If the added pressure of feeling happy is stressful for you, it might be an opportunity for you to reflect on what feels most chaotic, sad or disappointing, or angry to you about your lymphoma diagnosis. Your perception is more important to understand than the reality. That is to say that everyone’s experience is unique and your response to a diagnosis, recurrence or dealing with illness during the holidays is influenced by your own coping style and previous life experiences.
LRF offers a wide range of support services, educational programs and free publications for those impacted by a lymphoma diagnosis to stay educated and informed. Whether you are newly diagnosed, want detailed information about your lymphoma subtype, are looking for ongoing support, or seeking help with survivorship, LRF is here to help. Please contact the LRF Helpline toll free at (800) 500-9976 for more information.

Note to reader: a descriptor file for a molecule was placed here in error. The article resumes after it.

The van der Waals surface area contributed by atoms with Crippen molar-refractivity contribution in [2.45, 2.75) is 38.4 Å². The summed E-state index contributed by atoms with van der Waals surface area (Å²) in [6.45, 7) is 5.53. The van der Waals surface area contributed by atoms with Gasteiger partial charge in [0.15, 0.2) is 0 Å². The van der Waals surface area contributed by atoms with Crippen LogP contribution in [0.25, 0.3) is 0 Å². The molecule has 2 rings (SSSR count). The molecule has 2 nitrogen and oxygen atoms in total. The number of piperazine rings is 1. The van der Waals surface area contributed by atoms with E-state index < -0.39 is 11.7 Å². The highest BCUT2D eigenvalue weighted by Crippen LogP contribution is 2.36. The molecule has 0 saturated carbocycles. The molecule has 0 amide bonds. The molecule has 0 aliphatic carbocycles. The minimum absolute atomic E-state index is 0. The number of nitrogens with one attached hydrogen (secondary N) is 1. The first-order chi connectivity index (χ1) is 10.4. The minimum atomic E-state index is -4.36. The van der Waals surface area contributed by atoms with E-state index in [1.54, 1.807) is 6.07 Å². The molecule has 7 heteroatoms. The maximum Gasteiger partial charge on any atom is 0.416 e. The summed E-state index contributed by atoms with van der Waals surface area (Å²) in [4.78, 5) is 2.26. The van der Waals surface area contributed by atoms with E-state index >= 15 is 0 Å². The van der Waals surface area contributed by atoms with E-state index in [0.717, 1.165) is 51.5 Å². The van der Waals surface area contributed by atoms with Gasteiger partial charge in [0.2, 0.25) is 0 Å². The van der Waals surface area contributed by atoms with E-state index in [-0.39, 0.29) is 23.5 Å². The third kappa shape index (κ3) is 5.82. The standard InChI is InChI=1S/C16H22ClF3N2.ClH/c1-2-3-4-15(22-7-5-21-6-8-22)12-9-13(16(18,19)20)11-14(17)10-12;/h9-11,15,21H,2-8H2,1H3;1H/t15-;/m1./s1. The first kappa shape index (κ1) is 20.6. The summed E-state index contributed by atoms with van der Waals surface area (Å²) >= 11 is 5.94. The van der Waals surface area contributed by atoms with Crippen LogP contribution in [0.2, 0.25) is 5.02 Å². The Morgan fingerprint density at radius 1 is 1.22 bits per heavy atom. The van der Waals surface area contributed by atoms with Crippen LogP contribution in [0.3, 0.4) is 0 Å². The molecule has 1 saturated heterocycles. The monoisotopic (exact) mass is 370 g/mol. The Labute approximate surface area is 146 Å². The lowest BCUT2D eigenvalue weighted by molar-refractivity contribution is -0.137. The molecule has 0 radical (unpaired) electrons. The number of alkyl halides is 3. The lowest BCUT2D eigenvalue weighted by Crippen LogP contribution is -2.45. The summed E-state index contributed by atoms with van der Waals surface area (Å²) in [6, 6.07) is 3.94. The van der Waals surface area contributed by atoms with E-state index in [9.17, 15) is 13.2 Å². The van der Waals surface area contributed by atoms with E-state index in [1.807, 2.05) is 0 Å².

Helping Your Loved One Through the Holidays
When someone you love has lymphoma, your life changes, too. Pause a moment and make sure you are taking care of yourself. It is important to gauge your emotions during the holiday season and ask yourself what affects you, either positively or negatively, about their lymphoma diagnosis. Even if you are not able to change anything, acknowledging your emotions may begin to help you feel less burdened.
Here are some ways you might be able to help:
- Let your loved one know that you are always there for them as a way to provide extra support, even if they do not feel like talking now